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  • 1.
    Angsten, Gertrud
    et al.
    Uppsala University, Disciplinary Domain of Medicine and Pharmacy, Faculty of Medicine, Department of Women's and Children's Health, Paediatric Surgery.
    Danielson, Johan
    Uppsala University, Disciplinary Domain of Medicine and Pharmacy, Faculty of Medicine, Department of Women's and Children's Health, Paediatric Surgery.
    Kassa, Ann-Marie
    Uppsala University, Disciplinary Domain of Medicine and Pharmacy, Faculty of Medicine, Department of Women's and Children's Health, Paediatric Surgery.
    Lilja, Helene Engstrand
    Uppsala University, Disciplinary Domain of Medicine and Pharmacy, Faculty of Medicine, Department of Women's and Children's Health, Paediatric Surgery.
    Outcome of laparoscopic versus open gastrostomy in children2015In: Pediatric surgery international (Print), ISSN 0179-0358, E-ISSN 1437-9813, Vol. 31, no 11, p. 1067-1072Article in journal (Refereed)
    Abstract [en]

    Laparoscopic gastrostomy (LAPG) has gained popularity in children. The aim of this study was to compare the outcome of LAPG versus open gastrostomy (OG) in children with focus on complications, operative times and postoperative length of stay. Retrospective study of children who had gastrostomies inserted at our tertiary Pediatric Surgery Center from 2000 until 2013. The indications for a gastrostomy were an anticipated need for enteral support for at least 6 months. Totally 243 children were included in the study, 83 with LAPG and 160 with OG. We found a significant difference in postoperative length of stay, 3 days in the LAPG group versus 4 days in the OG group but no difference in a sub-group analysis from 2010 to 2013 when both techniques were used. There was no difference in median operative time or complications rates. Granuloma was the dominating complication in both groups. These two feeding-access techniques are comparable regarding complications, operative times and postoperative length of stay. The choice of surgical method should be individualized based on the patient's characteristics and the experience of the surgeon. The favorable results with LAPG in adults are not necessarily transferable to children since there are physiological and anatomical differences.

  • 2.
    Danielson, Johan
    et al.
    Uppsala University, Disciplinary Domain of Medicine and Pharmacy, Faculty of Medicine, Department of Surgical Sciences, Colorectal Surgery. Uppsala University, Disciplinary Domain of Medicine and Pharmacy, Faculty of Medicine, Department of Women's and Children's Health, Paediatric Surgery.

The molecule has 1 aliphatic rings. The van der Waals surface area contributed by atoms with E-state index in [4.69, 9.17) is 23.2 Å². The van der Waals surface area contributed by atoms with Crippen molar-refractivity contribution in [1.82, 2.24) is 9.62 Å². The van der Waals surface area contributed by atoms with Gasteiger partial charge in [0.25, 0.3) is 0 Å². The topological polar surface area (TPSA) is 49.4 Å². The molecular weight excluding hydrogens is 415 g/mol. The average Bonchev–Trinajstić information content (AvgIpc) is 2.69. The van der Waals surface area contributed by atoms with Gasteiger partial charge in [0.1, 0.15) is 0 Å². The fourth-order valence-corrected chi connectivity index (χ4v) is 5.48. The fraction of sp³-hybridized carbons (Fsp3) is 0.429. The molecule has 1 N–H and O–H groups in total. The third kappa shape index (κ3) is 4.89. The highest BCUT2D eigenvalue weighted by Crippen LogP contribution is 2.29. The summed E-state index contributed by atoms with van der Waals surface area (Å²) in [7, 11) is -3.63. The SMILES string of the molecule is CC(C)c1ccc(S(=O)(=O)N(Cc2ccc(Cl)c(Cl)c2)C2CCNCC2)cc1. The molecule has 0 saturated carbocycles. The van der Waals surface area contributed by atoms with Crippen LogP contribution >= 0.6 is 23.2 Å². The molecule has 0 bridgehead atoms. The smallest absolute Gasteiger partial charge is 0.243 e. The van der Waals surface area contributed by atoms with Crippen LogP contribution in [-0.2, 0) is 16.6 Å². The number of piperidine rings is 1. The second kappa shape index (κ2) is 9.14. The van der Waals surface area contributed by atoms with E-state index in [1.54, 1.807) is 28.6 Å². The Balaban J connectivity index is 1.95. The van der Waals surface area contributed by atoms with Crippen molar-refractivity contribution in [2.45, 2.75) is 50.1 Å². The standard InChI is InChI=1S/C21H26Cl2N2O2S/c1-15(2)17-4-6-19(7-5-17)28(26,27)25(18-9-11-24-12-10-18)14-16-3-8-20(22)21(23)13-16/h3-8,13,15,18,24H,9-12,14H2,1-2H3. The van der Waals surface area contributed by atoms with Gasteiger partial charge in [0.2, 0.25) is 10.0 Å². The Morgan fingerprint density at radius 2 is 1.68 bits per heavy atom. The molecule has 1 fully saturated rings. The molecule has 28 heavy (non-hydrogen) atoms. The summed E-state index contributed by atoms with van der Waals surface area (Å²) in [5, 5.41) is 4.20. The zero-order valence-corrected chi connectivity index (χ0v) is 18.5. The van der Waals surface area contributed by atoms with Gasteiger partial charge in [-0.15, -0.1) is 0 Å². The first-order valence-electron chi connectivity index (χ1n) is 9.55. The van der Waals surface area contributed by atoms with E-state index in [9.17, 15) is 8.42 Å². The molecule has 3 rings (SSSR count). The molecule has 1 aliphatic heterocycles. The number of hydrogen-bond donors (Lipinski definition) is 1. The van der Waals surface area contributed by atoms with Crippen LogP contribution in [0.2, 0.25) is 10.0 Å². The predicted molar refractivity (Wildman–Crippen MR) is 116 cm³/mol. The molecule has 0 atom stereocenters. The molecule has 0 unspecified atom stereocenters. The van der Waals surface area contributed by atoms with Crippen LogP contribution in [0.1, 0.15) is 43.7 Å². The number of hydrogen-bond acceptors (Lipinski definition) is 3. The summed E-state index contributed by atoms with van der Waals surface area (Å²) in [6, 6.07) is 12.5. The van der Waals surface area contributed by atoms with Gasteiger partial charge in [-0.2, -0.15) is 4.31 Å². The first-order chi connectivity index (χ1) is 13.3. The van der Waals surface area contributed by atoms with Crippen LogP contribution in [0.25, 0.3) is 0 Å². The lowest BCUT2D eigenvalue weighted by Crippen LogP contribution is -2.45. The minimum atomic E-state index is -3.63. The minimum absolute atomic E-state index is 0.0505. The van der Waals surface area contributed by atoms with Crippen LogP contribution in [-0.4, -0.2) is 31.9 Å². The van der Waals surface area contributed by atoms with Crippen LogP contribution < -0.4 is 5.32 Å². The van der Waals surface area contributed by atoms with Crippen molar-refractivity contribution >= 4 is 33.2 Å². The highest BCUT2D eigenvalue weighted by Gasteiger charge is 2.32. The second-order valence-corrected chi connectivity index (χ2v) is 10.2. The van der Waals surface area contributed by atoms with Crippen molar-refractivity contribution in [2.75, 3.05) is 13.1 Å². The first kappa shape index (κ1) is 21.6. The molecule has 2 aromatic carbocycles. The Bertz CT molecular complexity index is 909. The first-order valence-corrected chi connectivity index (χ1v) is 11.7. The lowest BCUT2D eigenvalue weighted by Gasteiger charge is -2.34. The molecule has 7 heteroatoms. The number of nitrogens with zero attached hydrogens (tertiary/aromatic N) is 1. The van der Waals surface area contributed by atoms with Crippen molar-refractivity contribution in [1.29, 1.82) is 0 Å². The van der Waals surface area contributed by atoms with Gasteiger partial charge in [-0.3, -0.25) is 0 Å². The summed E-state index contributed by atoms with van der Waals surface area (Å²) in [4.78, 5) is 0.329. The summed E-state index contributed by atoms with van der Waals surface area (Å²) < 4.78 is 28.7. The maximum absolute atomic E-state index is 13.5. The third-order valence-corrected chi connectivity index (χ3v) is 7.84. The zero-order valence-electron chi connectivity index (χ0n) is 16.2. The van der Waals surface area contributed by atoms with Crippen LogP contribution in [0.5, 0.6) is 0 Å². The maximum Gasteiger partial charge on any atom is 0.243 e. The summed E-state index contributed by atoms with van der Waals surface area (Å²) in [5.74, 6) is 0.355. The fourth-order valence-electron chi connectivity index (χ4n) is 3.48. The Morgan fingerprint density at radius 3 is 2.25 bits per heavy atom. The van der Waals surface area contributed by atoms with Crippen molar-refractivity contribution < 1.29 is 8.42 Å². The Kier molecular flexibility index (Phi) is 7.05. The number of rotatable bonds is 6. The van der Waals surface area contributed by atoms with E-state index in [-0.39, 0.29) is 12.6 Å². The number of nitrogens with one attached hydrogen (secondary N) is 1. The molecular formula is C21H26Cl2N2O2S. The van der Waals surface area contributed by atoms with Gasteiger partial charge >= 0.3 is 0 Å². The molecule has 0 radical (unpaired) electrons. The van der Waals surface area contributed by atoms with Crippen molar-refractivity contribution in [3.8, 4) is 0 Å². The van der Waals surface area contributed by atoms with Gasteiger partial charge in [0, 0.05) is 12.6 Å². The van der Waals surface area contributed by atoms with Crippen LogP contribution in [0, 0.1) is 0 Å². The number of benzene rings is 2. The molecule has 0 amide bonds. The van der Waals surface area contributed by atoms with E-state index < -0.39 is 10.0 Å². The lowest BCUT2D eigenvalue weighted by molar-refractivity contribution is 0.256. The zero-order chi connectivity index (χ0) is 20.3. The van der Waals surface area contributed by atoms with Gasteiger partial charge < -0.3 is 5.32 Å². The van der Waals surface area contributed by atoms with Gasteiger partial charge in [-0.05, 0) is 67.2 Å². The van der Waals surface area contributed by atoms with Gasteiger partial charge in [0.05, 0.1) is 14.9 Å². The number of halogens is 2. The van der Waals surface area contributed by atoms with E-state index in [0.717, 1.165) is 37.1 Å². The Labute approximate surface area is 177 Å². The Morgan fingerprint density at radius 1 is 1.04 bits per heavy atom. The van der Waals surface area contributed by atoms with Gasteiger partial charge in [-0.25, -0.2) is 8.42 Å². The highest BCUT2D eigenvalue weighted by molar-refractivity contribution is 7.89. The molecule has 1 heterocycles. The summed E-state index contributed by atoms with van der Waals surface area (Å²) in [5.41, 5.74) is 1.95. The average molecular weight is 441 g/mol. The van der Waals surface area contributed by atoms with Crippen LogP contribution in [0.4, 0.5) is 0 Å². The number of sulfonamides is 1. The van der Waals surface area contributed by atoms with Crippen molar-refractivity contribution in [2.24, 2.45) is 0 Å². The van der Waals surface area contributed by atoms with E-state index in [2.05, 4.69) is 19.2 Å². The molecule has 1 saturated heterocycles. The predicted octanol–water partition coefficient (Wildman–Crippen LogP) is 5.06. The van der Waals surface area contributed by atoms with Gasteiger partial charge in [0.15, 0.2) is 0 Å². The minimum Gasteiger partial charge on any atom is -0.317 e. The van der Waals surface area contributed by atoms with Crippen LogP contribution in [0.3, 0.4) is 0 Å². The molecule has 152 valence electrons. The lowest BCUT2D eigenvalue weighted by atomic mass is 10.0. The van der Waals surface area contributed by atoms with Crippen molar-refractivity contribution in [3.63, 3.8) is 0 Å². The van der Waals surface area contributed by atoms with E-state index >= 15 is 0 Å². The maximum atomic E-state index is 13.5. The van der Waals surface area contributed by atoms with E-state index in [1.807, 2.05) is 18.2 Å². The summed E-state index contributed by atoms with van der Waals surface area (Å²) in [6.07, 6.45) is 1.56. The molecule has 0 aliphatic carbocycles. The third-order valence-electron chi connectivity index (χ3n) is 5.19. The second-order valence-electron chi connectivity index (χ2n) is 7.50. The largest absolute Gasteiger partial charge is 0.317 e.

Karlbom, Urban
    Uppsala University, Disciplinary Domain of Medicine and Pharmacy, Faculty of Medicine, Department of Surgical Sciences, Colorectal Surgery.
    Graf, Wilhelm
    Uppsala University, Disciplinary Domain of Medicine and Pharmacy, Faculty of Medicine, Department of Surgical Sciences, Colorectal Surgery.
    Olsen, Leif
    Akad Sjukhuset, Dept Pediat Surg, S-75185 Uppsala, Sweden..
    Wester, Tomas
    Karolinska Univ Hosp, Dept Pediat Surg, Stockholm, Sweden.;Karolinska Inst, Stockholm, Sweden..
    Posterior sagittal anorectoplasty results in better bowel function and quality of life in adulthood than pull-through procedures2015In: Journal of Pediatric Surgery, ISSN 0022-3468, E-ISSN 1531-5037, Vol. 50, no 9, p. 1556-1559Article in journal (Refereed)
    Abstract [en]

    Background/purpose: The short-term outcome of posterior sagittal anorectoplasty (PSARP) procedure has been reported to be better than after abdominoperineal or abdominosacroperineal (AP) procedures. This study aimed to investigate the long-term functional outcome and quality of life after PSARP in adulthood and compare with the outcome after AP procedures. Methods: Twenty-four patients operated with PSARP at the Department of Pediatric Surgery, Uppsala, Sweden, from 1984 to 1993 were identified. They were compared with 20 patients that underwent AP pull-through procedures from 1974 to 1983. The patients were sent validated bowel function and quality of life (SF-36) questionnaires. Sixteen PSARP (median age 21, five females) patients and fourteen AP patients (seven abdominosacroperineal and seven abdominoperineal pull-throughs, median age 32, seven females) responded and were included in the study. Results: The median Miller incontinence score was 1 (range 0-13) in the PSARP group and 10 (range 3-16) in the pull-through group (P = 0.0042). The use of underwear protection and oral loperamide was significantly less frequent in the PSARP group (P = 0.0096 and 0.0021 respectively). The SF-36 scores of Vitality, Mental health and Mental Cluster Scale were higher in the PSARP group (P = 0.0291, 0.0500, 0.0421 respectively). Conclusions: PSARP results in superior bowel function and better quality of life in adulthood compared with AP procedures for the repair of anorectal malformations.